Belgrade! Not the most beautiful place to visit, in fact it's just a very typical looking city filled with Austrian-Hungarian architecture and occasional NATO bombed buildings, but the secret that is Belgrade is that it has one of the best nightlife in the world! Along the river there are several barges, all nightclubs pounding all kinds of music into the early morning. Also, bars, clubs and cafes in the city, some outside, some hidden in some old unmarked building, are fantastic places to go party. In fact, I haven't really done much in Belgrade, mainly sleeping in the day and going out partying at night. The locals are all extremely friendly and the girls are stunning and very approachable! In fact last night I went out with some staff working at the fast food restaurant near the hostel after they finished work. Belgrade is that kind of relaxed friendly place.

Of course, they also have a different view of what happened with the wars etc. They maintain that it was Bosnian Serbs, not Serbians that were fighting in Bosnia. Secondly, they state it was the Albanian Kosovians that started the conflict because Kosovo is holy ground for the Serbs, with many 11th Century churches and monasteries that were
destroyed by the rioting Kosovos which of course angered the Serbians. Not that the Serbians were justified with their bloody retributions to the thousands of murdered Muslim Albanians as a result. But it does make you always think about what you are being told on the news etc. There is always two sides to a story, and rarely is it not biased.

Anyway, tomorrow I may go to Romania, if I can actually get up and leave this city, which has a way of keeping you here...

Friday, August 12, 2005

Albania and Montenegro

Shkoder - (Montenegro) Budvar - Cetinye - Kotor - Sveti Stefan - Herceg Novi

Dobro den,

So, Albania, a country where power and water cuts are frequent, roads and public transport is terrible, buses refusing to travel after dark due to fears of banditry of times past, and currently in-between governments. Lets also not forget the lack of street names and street numbers (the postman just happens to know what is what, more to
experience and knowing who's who than logic).

Albania is also 70% Muslim, though you wouldn't know it. Being the only atheist country in the world during the communist era, everyone is a non practicing such and such, though this could change now that the country is open to the world and outside religious influence. Though I am told that Albanians would consider blowing oneself up for
God as absurd, and even more absurd would be them giving up alcohol!

Did meet some interesting people. The hostel owner happened to also be a TV anchorman, who I had hilarious discussions on the quirky, amusing (yet also shameful) story of Albanian politics. Also briefly hooked up with a pretty American Jewish girl called Olivia, with Moldavian roots, working in Kosovo, who amongst many things told me about the state of affairs with the UN and Kosovo. The UN apparently should leave Kosovo to rebuild their lives since the UN staff do nothing but seek ways to remain employed rather than solving problems.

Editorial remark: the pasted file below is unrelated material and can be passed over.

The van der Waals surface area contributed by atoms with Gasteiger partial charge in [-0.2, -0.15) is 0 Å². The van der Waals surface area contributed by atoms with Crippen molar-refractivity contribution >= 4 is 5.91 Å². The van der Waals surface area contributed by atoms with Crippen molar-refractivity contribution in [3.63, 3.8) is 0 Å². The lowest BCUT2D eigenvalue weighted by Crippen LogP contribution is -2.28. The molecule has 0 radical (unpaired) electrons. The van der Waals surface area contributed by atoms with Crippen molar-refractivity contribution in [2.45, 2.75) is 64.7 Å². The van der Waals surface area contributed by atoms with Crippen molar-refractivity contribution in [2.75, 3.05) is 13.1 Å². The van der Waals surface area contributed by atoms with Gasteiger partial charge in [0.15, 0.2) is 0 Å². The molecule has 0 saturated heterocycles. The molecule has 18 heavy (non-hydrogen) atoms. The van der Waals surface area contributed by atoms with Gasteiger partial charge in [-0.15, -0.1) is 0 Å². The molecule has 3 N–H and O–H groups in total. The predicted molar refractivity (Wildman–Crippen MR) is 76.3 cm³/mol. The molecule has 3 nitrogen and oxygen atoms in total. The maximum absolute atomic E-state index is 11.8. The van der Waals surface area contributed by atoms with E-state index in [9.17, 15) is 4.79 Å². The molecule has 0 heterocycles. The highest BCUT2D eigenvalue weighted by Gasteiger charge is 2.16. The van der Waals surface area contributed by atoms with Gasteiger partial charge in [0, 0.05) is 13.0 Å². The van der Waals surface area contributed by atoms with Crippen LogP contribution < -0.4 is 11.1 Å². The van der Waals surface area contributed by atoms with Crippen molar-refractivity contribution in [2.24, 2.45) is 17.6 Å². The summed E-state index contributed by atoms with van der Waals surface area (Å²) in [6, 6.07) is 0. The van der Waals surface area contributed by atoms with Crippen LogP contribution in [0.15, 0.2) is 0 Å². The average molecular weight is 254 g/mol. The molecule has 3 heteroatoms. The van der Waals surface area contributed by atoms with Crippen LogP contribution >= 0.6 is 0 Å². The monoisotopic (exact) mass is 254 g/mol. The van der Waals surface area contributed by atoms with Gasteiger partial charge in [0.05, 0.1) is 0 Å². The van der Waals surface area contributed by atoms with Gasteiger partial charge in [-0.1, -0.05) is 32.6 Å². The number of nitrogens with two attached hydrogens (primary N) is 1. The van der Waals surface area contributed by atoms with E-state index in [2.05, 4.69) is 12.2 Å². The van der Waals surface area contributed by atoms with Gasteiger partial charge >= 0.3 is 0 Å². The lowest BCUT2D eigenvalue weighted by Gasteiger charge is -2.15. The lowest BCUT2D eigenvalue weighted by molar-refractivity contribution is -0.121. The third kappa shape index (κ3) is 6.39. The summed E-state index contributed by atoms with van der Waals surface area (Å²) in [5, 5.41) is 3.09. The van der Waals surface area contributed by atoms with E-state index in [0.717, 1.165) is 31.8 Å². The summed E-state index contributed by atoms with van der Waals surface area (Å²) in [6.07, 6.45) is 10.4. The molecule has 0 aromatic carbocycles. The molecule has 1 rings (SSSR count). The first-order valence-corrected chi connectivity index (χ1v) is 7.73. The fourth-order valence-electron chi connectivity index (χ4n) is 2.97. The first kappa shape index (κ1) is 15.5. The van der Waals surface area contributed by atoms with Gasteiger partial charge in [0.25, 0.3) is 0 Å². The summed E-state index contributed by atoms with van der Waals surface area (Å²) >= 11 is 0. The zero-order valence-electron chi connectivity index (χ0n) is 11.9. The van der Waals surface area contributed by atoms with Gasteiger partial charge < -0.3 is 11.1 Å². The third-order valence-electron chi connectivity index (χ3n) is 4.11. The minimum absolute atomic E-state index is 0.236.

I also discovered how friendly the Albanians really are when you are out of the capital city. It's not that people in Tirana are unfriendly, it's just that they are more reserved and shy. The ones who do talk to me always inevitably ask the question "So why are you here?" I guess they cannot perceive their country as being a tourist attraction.

The people are generally good humoured and happy, astonishing considering their past turbulent unhappy years. As with the rest of the Balkans and Eastern Europe, bad politics has ruined what was once such an affluent rich fertile land full of manor houses, country villas and romanticised people into a disorganised broken down state, with bleak communist concrete buildings and war torn ghost towns - where the people had vanished from what was once vibrant towns I wouldn't know. But it's a dreadful shame to know that all these changes had only occurred within the last 50 years.

Finally, I must not forget my tradition of rating the girls in each country I visit. In Albania I could say they are prettier than Macedonians, but can't compete with Bulgarians and Montenegrins. Albanian girls take on all sorts of appearances; it's hard to stereotype their look. Olivia was often mistaken for Albanian, which made it more amusing when shocking the locals when seen with me, an Asian, rarely seen in Albania, holding hands down the street!
Sometimes when you get stared at all the time as I do, you find it's fun to mess with locals heads...

Is a beautiful country. Montenegro, meaning "Black Mountain", is very much that; all over the tiny country are towering mountains burdened with lush green vegetation and little villages all the way to the dramatic coastal beaches and resort towns. Cheaper than Croatia and most of the popular beach resorts of Europe, Montenegro is a local secret (which will probably change in a few years time). You don't really see any foreigners here that do not have Slavic roots. So the staring and "Chinese" whispered in the wind continues...

Is a resort town that I stayed at, the largest and most populated with tourists and vacation beach seekers mainly from the ex-Yugoslavian countries. A plethora of hotels, private apartments, outdoor bars, cafes and clubs as well as street side stalls and a carnival, to create that true "I am on holiday" feeling amongst the huge "almost sandy" pebble beaches, blue water, tiny islands and the reconstructed walled old town fortress with the narrow sandstone coloured buildings and angled streets, on a peninsula overlooking the blue Aegean sea.